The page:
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Rene Meulensteen sees bright future ahead for US Soccer but improvements needed

rene-meulensteen

Rene Meulensteen played an integral part in four Premier League title winning teams at Manchester United during his tenure as Sir Alex Ferguson’s assistant manager from 2007 to 2013. He briefly served as Head Coach of Fulham during the 2013-14 season and achieved some notable results including a draw at Old Trafford. However, he was sacked in February 2014, many feel prematurely, and replaced by Felix Magath whose disastrous tenure not only saw the Cottagers relegated from the Premier League but fighting relegation from the Championship before he was relieved of his duties.

In his new role as a consultant for the Philadelphia Union, where he is involved in all aspects of the club from the first-team to the draft strategy to development programs and working with the club’s USL PRO affiliate, the Harrisburg City Islanders, Meulensteen attended the US Soccer Development Academy Showcase in December where many of the top youth clubs in the country were represented. The soccer he observed was energetic and athletic. However, the game was played at a frantic pace. Meulensteen feels the elite Academy teams need to play with more composure. He saw flashes of really good play, but that disappeared quickly and descended back into a frenzy.

The overall consistency in the play is lacking. In response to my questions about starting tactical training at a younger age, Meulensteen said skills training comes before tactical training. American soccer clubs need to make training sessions for the 6-9 year-old and 9-12 year-old age brackets to be focused on skills. As the identity of the players improves past the age of 12, tactical awareness can grow. At that point, Meulensteen would suggest youth coaches begin to teach tactics.

Top attacking players have an element of unpredictability, offered Meulensteen. Those players learn multiple skills at a young age. If those skills are not developed at a younger age, pass and run ends up being the default “skill.” The decision making process is taught to those who already have skills, and around the age of 15, 16 or 17, they learn the importance of defensive responsibilities.

In response to my question about the US’ acceptance of change when compared to the English FA, the Dutch coach had many favorable things to say about the US. Without directly addressing the part of my question related to the English FA, Meulensteen stated the USA is very open to change and has a willingness to absorb and learn.

Overall, the Dutch coach believes that the grassroots of the sport is still developing rapidly but the overall structure is still lacking. As the development of facilities takes place and coaching techniques evolve, an improvement in the overall level of youth play will follow. Ultimately the United States will develop more creative attacking players and more tactically aware midfield and defensive players.

Speaking to reporters at the NSCAA Convention last week in Philadelphia, Meulensteen focused his conversation largely on player and youth development programs and where the United States stands today. When he witnessed soccer camps in the US in the 1980’s, Meulensteen said that you’d have baseball and American football parents dropping off kids at soccer practice. Now you have a soccer generation taking kids to soccer practice. The culture has changed around the sport in this country as a result. We are into our second generation in the States where soccer is a relevant sport in our lives.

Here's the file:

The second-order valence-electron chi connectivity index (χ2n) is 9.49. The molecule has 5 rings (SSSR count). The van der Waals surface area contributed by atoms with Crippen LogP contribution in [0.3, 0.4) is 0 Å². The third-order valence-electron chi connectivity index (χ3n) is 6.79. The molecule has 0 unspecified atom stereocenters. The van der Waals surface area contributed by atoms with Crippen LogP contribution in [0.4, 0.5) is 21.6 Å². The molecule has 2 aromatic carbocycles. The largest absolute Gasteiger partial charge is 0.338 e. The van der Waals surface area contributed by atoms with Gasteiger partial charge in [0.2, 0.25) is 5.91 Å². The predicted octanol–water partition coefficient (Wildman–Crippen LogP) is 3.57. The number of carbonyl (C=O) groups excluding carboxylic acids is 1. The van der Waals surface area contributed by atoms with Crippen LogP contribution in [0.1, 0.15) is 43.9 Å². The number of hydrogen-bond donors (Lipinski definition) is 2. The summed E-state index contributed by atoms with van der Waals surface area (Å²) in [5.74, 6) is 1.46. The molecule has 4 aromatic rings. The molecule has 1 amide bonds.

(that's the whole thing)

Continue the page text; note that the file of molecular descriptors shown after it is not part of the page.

With the number of well-funded elite academies growing and so many European clubs investing resources in the American youth soccer market, the game is expanding with new developments in the States at the clubs and camps level. With a growing professional game thanks to MLS and the rise of NASL and USL-PRO, Meulensteen feels the future is very bright.

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3 Comments

3 Comments

  1. mike connell

    March 23, 2015 at 8:33 am

    it is precisely the emphasise on “qualified” coaches that prevents players from imagining the game. Until the game is played on the streets and in the parks where kids can imagine the game and work it out, players will always be directed by adults. Coaches get to train players twice a week and it is unfair to ask coaches to allow “free play” when they have games on the weekend. Therefore the need to coach system of play etc. Do you think Africans, Caribbean and South American youth clubs are worried about qualified coaches?? Like basketball, Hockey and soccer outside of America, the game is learned on the streets, courts and in the imagination of the player without adult influence.

  2. Manu Gaiarin

    January 21, 2015 at 1:44 pm

    This is well stated, we have a normal lack in the number of professional coaches. Even at the college level the pace is crazy, the movement of the team are off. We have created an organization to bring american soccer player to complete study abroad programs in great schools and complete their development in great clubs.
    Check it out:wwwpassacademy.org we will develop the coaches of tomorrow while working with today’s young players!

  3. JZ

    January 21, 2015 at 12:42 pm

    Frantic is the perfect description of most youth soccer I watch. I have coached a number of years at the competition level (U10-U15) and that is always one of my biggest problems with the game. I struggle to get my teams to play relaxed and with composure. It does not mean I necessarily want them to slow the game down, but I want more deliberate and thoughtful play.

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